The Fourth Amendmet
March 21, 2011
Amendment Number IV
Amendment number IV was added to Constitution of the United States on December 15,
1791. This amendment gives the people of the United States protection from government agencies and other agencies from entering or searching their homes, and their own private property without a search warrant. Search warrants are obtained by a government official, in most cases a detective or police officers are the ones attempting to obtain these types of warrants.
For a warrant to be issued, a government official has to go before a judge and present him or her with substantial evidence or have probable cause that a crime has or is being committed. After the judge takes all of the evidence presented to him for the request of the search warrant and sees reason for probable cause; the warrant is then issued. The warrant has to be written for a specific reason; not just for anything. Warrants have to say exactly what the government officials are looking for and where they need to look. “In 1886, in a case called Boyd vs. United States, the Supreme Court of the United States referred to Entick vs. Carrington as a ''great judgment,''
''one of the landmarks of English liberty,'' and ''one of the permanent monuments of the British
Constitution". This established the Entick decision as a guide to understanding what the
Founding Fathers meant concerning search and seizure laws when they wrote the 4th
Amendment” (Revolutionary War and Beyond, 2010). At one time the 4th Amendment was only applied towards the United State federal
Government, but due to the clause in the fourteenth Amendment of the United States constitution, the Supreme Court enforces all of the parts of the Bill of rights to local as well as state governments. The 4th Amendment has some exceptions; the (revolutionary War and Beyond/4th amendment
2010) lists these exceptions, “The Plain View Doctrine - An officer may seize anything in plain view, that is, as long as
he has probable cause to believe it has been involved in a crime”.
“The Open Fields Doctrine - Warrants are not needed to search open fields or outdoor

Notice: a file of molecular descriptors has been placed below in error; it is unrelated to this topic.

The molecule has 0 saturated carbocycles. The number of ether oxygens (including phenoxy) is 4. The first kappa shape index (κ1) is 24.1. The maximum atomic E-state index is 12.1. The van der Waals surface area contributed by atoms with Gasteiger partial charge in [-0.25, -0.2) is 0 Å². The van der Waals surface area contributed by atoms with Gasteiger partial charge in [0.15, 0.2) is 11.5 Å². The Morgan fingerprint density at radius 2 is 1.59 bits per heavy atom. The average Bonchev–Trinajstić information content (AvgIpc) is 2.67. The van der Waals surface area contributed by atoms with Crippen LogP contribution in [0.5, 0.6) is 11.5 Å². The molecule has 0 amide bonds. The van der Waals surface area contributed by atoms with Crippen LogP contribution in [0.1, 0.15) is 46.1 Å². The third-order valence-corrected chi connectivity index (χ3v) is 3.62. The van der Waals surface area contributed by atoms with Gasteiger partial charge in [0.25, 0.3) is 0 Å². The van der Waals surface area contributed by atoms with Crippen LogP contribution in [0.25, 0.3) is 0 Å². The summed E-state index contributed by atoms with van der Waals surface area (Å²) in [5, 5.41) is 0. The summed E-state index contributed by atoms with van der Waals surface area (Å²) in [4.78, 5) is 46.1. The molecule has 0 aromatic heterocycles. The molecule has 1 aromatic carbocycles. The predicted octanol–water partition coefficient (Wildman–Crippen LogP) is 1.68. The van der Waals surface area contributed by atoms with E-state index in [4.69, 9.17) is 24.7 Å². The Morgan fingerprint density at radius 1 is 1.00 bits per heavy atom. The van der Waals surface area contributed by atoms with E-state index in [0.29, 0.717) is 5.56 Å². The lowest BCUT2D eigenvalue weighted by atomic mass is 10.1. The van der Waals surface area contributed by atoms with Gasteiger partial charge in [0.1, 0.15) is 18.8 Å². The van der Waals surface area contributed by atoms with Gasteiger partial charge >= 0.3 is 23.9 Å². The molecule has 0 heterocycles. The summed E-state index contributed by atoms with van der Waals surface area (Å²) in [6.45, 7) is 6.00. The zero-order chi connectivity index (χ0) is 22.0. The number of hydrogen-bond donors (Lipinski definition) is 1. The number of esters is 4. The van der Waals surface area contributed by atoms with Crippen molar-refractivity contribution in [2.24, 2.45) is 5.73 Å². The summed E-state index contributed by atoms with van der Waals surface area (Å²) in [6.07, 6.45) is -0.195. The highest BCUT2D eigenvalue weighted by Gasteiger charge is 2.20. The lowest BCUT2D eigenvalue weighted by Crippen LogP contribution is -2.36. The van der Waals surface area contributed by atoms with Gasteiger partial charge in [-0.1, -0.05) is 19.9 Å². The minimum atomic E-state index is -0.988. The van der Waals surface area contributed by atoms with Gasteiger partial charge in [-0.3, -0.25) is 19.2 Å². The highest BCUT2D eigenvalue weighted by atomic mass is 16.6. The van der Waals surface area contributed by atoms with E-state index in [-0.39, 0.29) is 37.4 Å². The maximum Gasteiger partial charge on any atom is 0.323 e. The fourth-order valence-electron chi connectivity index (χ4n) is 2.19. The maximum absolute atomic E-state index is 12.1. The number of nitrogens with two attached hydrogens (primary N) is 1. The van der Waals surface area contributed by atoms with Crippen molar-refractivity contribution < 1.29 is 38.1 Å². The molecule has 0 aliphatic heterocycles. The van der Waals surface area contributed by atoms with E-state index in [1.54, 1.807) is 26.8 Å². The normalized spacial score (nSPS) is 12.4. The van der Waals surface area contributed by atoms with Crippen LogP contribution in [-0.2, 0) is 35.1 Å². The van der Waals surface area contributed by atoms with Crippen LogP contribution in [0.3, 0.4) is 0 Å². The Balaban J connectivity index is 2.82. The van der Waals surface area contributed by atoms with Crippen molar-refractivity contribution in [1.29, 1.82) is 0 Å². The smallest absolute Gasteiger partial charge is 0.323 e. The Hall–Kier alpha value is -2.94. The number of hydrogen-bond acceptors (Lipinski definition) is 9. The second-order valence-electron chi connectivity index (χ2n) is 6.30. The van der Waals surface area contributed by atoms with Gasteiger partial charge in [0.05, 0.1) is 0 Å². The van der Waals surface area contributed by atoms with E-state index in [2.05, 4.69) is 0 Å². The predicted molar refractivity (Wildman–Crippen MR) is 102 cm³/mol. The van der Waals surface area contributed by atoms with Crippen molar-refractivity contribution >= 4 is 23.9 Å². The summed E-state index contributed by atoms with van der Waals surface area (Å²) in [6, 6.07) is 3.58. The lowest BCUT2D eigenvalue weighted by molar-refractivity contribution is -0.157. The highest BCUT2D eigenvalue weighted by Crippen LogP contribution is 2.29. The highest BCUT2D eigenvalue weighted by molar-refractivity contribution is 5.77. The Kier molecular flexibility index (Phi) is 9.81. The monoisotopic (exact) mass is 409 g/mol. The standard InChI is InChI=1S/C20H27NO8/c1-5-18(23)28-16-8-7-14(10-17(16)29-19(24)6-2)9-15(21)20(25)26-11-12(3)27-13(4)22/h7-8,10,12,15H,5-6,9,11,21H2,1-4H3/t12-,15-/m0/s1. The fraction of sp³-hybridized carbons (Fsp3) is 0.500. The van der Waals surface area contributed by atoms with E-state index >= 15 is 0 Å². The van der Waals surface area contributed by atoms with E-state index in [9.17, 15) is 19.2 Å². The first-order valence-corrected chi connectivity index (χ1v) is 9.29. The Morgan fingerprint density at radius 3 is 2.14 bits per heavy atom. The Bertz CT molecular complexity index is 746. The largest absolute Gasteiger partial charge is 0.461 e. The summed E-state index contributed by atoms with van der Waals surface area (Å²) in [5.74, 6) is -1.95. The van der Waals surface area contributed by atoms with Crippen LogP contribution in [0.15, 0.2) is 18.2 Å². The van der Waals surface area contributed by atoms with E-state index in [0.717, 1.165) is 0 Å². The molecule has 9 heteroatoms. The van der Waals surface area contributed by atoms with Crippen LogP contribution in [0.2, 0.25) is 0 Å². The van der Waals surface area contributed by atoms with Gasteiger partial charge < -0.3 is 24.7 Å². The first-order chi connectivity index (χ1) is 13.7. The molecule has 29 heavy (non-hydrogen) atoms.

areas, even on private property. The Court has ruled that it is not reasonable to expect privacy in
an open field. This does not include the area immediately around a private dwelling, which is
known as cartilage”.
“Exigent circumstances - This means that if the officer believes there is immediate danger to
his life or others, or to someone's private property, and he believes there is some emergency
where there is no intent to arrest or seize evidence, the warrant requirement is waived. An
example would be that he believes a suspect is hiding a gun under the couch on which he is
sitting and believes he might try to use it. In this case, the officer could search for and seize the
gun without a warrant”.
“Motor Vehicle Exception - The Supreme Court has ruled that vehicles do not have the
same protection as private dwellings. Vehicles may not be stopped randomly. There must be
probable cause to stop a vehicle. Items that are in plain view can be confiscated and other areas
of the vehicle can be searched if there is probable cause. Officers may not search the occupants
of the vehicle unless there is reasonable suspicion of a crime having been committed”.
“Searches incident to a lawful arrest - If a lawful arrest is made, an officer can search the
person and the area immediately around the person without obtaining a search warrant”. “Border search exception - Searches conducted at US borders or international airports can be
conducted randomly without reasonable suspicion of a crime having been committed.